David Eustace is a former Royal Navy Reserve and prison officer turned internationally renowned photographer. During his career, he has photographed stars such as Sir Paul McCartney, Dame Judi Dench and Sophia Loren. He first picked up a camera in his late twenties and was eventually encouraged to apply for the BA photography, film and television programme at Edinburgh Napier University. Earlier this year, the university made him its new chancellor.
Where and when were you born?
I was born in Edinburgh on 23 November 1961. I was adopted a few days later and taken to Provanmill in Glasgow’s East End. I later moved to nearby Riddrie, where I was raised and spent my formative years.
How has this shaped you?
Where I grew up was, and still is, hugely important to me as it holds some of my fondest memories. I was surrounded by incredibly loving and supportive people, family and friends – hard-working, caring folk who measured wealth in terms of principles and common decency.
You have a close affinity with Edinburgh Napier University. How does it feel to be returning to the institution as its public figurehead?
I’m human, so it’s incredibly flattering. My first reaction was a mixture of gratitude and humility to those who have placed such trust in me and excitement that I have an opportunity to inspire others. I’m equally very aware of the responsibility that the role brings, not only in relation to the university and its history but also the hopes of so many who pass through its doors full of expectation each year.
What are your intentions for your chancellorship?
To listen, promote, support and inspire.
What role did higher education play in bringing you to this point in your career?
Higher education changed my life – it’s that simple. My mind was always open and I always questioned, as, hopefully, I still do today. But these hopes were supported, encouraged and fed when I returned to the classroom. My wife and I made some hefty sacrifices and worked hard, but the rewards outstripped everything.
You worked on minesweepers for the Royal Navy Reserve and were then a prison officer at HMP Barlinnie. Did either of these roles inspire your photographic creativity?
My first interest in photography began when I was about 27 years old. I was working as a prison officer, and this hobby simply developed. I had little or no interest in photography when I was younger, and indeed no comprehension that you could earn a living from it. My time at Barlinnie as an officer contributed to my photography, indirectly perhaps, in forming who I was as a person, as it’s the person who is the photographer.
What were your most challenging moments in the Navy or as a prison officer?
We don’t have enough time or space in this interview to cover such a question. Each day and career was so diverse and removed from most people’s understanding of what a “day job” was or is. How many people, outside perhaps the armed forces and the police service, carry a weapon in their pocket to work as a form of protection? In the case of the Prison Service, it’s a world few will either understand or fully respect.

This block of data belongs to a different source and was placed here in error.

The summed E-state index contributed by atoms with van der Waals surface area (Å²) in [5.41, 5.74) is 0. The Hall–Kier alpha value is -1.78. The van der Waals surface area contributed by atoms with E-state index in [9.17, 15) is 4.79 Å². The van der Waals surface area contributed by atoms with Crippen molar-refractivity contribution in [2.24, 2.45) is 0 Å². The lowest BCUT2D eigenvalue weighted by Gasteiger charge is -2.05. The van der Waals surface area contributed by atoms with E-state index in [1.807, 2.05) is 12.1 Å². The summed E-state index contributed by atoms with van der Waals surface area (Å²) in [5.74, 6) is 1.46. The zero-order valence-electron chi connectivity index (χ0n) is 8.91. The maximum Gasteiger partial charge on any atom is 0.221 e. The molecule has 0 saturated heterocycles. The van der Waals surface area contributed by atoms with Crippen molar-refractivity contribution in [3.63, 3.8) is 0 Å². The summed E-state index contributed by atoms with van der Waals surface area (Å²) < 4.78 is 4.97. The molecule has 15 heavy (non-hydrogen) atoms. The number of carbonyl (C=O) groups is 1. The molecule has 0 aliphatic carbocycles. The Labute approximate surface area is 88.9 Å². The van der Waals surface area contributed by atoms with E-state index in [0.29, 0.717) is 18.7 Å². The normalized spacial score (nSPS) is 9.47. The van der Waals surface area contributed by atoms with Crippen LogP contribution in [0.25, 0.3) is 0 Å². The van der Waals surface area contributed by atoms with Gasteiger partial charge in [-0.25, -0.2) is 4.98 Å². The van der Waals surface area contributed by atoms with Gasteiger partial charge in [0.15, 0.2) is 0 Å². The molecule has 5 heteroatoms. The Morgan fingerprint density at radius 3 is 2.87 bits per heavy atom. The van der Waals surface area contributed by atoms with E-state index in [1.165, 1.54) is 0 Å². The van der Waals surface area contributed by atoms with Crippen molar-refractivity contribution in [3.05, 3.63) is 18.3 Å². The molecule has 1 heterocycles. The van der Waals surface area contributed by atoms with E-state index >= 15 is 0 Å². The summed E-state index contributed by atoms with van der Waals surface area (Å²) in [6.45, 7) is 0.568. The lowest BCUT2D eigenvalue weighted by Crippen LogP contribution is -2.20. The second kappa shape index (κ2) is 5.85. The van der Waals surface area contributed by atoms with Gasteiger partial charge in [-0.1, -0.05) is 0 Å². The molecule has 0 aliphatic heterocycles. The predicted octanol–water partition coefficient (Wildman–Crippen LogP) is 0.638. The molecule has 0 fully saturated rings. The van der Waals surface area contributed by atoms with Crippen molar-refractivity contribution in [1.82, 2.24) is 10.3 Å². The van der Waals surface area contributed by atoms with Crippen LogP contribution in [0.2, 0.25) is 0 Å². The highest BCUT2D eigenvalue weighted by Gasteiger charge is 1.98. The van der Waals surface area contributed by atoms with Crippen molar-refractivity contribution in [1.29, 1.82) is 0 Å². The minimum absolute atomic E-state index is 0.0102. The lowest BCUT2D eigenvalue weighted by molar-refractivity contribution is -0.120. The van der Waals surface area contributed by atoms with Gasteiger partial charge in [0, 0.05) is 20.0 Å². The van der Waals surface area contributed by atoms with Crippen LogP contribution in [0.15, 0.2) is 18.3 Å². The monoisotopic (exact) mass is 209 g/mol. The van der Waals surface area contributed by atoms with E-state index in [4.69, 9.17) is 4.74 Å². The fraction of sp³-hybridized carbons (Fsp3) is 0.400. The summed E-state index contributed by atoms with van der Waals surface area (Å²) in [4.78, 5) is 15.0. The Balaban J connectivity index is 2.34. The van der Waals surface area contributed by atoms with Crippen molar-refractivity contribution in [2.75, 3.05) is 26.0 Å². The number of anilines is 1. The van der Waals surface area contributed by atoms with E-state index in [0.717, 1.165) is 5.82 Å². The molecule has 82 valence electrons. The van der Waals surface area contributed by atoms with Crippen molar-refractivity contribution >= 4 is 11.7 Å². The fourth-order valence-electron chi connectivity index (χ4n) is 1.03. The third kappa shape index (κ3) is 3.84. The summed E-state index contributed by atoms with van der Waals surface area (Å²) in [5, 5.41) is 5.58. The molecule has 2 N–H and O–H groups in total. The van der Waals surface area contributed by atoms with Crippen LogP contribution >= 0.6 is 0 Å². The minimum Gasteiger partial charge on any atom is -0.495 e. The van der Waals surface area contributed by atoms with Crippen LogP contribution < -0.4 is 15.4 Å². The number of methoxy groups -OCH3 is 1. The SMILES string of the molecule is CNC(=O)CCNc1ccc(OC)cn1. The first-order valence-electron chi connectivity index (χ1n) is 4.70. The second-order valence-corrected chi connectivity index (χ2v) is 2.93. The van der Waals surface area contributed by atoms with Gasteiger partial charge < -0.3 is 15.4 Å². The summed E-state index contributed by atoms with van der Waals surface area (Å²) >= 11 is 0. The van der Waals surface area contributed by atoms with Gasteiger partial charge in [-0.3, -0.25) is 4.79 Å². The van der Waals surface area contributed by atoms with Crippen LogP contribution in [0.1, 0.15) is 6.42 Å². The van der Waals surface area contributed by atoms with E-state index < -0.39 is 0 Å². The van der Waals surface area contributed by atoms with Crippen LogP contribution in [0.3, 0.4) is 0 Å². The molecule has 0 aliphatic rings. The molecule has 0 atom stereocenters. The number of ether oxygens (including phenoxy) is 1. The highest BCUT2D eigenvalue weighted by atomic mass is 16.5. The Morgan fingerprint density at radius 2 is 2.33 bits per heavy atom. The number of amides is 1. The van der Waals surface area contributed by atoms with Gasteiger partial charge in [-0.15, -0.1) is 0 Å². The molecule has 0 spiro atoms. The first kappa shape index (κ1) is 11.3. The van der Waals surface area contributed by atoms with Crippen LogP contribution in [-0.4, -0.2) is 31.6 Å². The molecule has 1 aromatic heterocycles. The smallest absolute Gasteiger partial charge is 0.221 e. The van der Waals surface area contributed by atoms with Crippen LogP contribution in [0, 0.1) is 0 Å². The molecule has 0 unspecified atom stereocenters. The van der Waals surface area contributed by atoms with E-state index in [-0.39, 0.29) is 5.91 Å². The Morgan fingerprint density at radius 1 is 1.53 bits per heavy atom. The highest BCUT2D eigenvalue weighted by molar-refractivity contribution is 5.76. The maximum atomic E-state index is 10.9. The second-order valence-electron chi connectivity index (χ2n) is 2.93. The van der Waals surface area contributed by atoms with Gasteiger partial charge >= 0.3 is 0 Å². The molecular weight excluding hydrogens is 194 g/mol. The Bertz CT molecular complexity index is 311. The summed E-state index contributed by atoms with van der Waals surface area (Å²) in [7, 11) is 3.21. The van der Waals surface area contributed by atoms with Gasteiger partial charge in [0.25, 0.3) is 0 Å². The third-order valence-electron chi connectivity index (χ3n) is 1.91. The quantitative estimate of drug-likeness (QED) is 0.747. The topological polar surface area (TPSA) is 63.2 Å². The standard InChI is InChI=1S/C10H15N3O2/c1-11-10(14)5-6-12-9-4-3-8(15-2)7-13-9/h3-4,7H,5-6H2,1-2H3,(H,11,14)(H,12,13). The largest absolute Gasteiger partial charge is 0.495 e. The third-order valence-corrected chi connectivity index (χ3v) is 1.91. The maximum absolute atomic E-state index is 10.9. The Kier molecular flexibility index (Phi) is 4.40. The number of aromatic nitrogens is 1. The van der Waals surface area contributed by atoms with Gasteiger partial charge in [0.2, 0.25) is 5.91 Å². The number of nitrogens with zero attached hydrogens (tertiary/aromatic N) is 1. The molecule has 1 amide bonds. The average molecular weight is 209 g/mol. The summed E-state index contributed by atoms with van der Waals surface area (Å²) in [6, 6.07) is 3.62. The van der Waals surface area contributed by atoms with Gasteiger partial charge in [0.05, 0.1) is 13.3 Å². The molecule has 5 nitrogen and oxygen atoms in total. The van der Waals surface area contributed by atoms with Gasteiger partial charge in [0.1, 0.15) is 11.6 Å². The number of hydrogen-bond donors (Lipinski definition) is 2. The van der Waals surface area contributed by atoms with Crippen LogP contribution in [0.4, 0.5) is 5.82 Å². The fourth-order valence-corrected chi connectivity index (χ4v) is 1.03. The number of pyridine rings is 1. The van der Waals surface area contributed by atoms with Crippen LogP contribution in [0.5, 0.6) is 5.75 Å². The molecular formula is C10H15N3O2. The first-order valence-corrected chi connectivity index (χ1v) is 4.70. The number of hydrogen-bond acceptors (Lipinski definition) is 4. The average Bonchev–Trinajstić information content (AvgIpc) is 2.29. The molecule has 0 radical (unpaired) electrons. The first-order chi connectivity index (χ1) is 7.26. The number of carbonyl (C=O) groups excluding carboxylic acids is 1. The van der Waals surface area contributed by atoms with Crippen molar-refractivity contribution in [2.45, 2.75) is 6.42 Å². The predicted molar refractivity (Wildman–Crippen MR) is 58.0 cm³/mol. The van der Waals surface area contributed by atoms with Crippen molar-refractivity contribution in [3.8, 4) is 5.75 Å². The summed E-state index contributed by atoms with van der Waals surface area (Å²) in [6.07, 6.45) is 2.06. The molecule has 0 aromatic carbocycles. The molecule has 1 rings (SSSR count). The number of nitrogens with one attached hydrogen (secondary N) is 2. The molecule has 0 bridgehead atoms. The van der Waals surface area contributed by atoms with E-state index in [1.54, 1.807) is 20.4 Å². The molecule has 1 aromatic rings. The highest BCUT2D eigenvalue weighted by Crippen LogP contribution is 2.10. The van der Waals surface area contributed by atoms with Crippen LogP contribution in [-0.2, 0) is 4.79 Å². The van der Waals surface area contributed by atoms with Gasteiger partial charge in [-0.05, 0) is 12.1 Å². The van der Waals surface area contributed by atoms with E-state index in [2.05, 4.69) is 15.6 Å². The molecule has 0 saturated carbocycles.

You’re well known for fashion, portrait and artistic photography; is there a particular area that you have yet to explore but wish to?
I’m constantly searching for new projects. Photography helps to answer some of life’s questions and, at the same time, opens so many wonderful doors of opportunity.
Have you had a eureka moment?
I live in hope.
As a child, what did you want to do when you grew up?
To absorb as much of life as I could. It’s the greatest thing we’ll ever be offered.
What advice would you give to your younger self?
Don’t worry – but that would be the old man speaking to the young child. It’s equally important that the young child learn and discover their own path. So I’d probably just smile and hope that it says more than the spoken word.
What were you like as an undergraduate?
I was an ex-prison officer who as a student knew that my class began at 9am and was very aware of the sacrifice that my wife had made for me to sit in that seat. I was focused but also aware of others' time and sacrifices. The seats we sit on in university are of incredible value – just ask the millions who dream of such opportunity.
What’s your most memorable moment at university?
Being told on the day of my interview as a mature student that I would be offered a place on the course, and equally the moment I heard that I’d graduated with distinction – not for me, but for those who had supported me.
What’s your biggest regret?
The ones I can’t revisit or the ones I failed to learn from. Thankfully they are few, and they belong to yesterday.
Tell us about someone you admire.
People of character, those who lead by example: the compassionate, those who share, those who inspire, those who forgive…perhaps this all sounds very predictable, but that’s the reality. I don’t admire individuals as such, more the actions of individuals.
You benefited from studying as a mature student. Would you recommend this to others who are uncertain about doing a degree later in their lives?
Absolutely – it’s never too late to learn. Experience is the greatest teacher we can hope for, and I’m sure that having the correct balance of age and youth in the same classroom benefits all, including the teacher.
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